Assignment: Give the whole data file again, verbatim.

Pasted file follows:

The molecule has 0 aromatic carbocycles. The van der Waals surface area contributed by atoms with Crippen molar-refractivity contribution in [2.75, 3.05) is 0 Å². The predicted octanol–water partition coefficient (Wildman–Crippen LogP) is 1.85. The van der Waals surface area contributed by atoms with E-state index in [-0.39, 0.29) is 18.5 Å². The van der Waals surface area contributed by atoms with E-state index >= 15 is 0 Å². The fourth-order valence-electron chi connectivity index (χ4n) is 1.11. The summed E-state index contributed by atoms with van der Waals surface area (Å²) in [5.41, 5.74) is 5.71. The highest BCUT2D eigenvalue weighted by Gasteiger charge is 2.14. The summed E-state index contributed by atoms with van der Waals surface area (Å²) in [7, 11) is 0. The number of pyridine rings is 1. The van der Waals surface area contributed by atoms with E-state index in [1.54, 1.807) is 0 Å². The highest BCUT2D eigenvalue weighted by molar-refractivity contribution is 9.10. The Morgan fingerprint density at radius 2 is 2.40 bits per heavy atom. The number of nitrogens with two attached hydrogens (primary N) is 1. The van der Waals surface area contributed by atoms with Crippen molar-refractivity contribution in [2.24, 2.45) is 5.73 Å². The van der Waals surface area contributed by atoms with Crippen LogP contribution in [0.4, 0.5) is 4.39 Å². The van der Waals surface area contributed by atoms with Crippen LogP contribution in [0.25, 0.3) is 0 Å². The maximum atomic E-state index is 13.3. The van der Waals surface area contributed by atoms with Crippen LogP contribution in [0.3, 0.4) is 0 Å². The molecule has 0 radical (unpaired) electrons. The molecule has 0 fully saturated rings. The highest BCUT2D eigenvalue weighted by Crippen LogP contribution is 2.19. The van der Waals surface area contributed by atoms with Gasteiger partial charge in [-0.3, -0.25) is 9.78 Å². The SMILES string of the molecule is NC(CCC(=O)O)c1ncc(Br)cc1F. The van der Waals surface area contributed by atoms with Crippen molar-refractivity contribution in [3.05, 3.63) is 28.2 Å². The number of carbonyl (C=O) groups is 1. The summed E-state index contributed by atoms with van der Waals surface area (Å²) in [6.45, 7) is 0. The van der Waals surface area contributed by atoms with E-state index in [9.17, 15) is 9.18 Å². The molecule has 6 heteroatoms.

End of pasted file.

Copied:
The molecule has 0 aromatic carbocycles. The van der Waals surface area contributed by atoms with Crippen molar-refractivity contribution in [2.75, 3.05) is 0 Å². The predicted octanol–water partition coefficient (Wildman–Crippen LogP) is 1.85. The van der Waals surface area contributed by atoms with E-state index in [-0.39, 0.29) is 18.5 Å². The van der Waals surface area contributed by atoms with E-state index >= 15 is 0 Å². The fourth-order valence-electron chi connectivity index (χ4n) is 1.11. The summed E-state index contributed by atoms with van der Waals surface area (Å²) in [5.41, 5.74) is 5.71. The highest BCUT2D eigenvalue weighted by Gasteiger charge is 2.14. The summed E-state index contributed by atoms with van der Waals surface area (Å²) in [7, 11) is 0. The number of pyridine rings is 1. The van der Waals surface area contributed by atoms with E-state index in [1.54, 1.807) is 0 Å². The highest BCUT2D eigenvalue weighted by molar-refractivity contribution is 9.10. The Morgan fingerprint density at radius 2 is 2.40 bits per heavy atom. The number of nitrogens with two attached hydrogens (primary N) is 1. The van der Waals surface area contributed by atoms with Crippen molar-refractivity contribution in [2.24, 2.45) is 5.73 Å². The van der Waals surface area contributed by atoms with Crippen LogP contribution in [0.4, 0.5) is 4.39 Å². The van der Waals surface area contributed by atoms with Crippen LogP contribution in [0.25, 0.3) is 0 Å². The maximum atomic E-state index is 13.3. The van der Waals surface area contributed by atoms with Crippen LogP contribution in [0.3, 0.4) is 0 Å². The molecule has 0 radical (unpaired) electrons. The molecule has 0 fully saturated rings. The highest BCUT2D eigenvalue weighted by Crippen LogP contribution is 2.19. The van der Waals surface area contributed by atoms with Gasteiger partial charge in [-0.3, -0.25) is 9.78 Å². The SMILES string of the molecule is NC(CCC(=O)O)c1ncc(Br)cc1F. The van der Waals surface area contributed by atoms with Crippen molar-refractivity contribution in [3.05, 3.63) is 28.2 Å². The number of carbonyl (C=O) groups is 1. The summed E-state index contributed by atoms with van der Waals surface area (Å²) in [6.45, 7) is 0. The van der Waals surface area contributed by atoms with E-state index in [9.17, 15) is 9.18 Å². The molecule has 6 heteroatoms.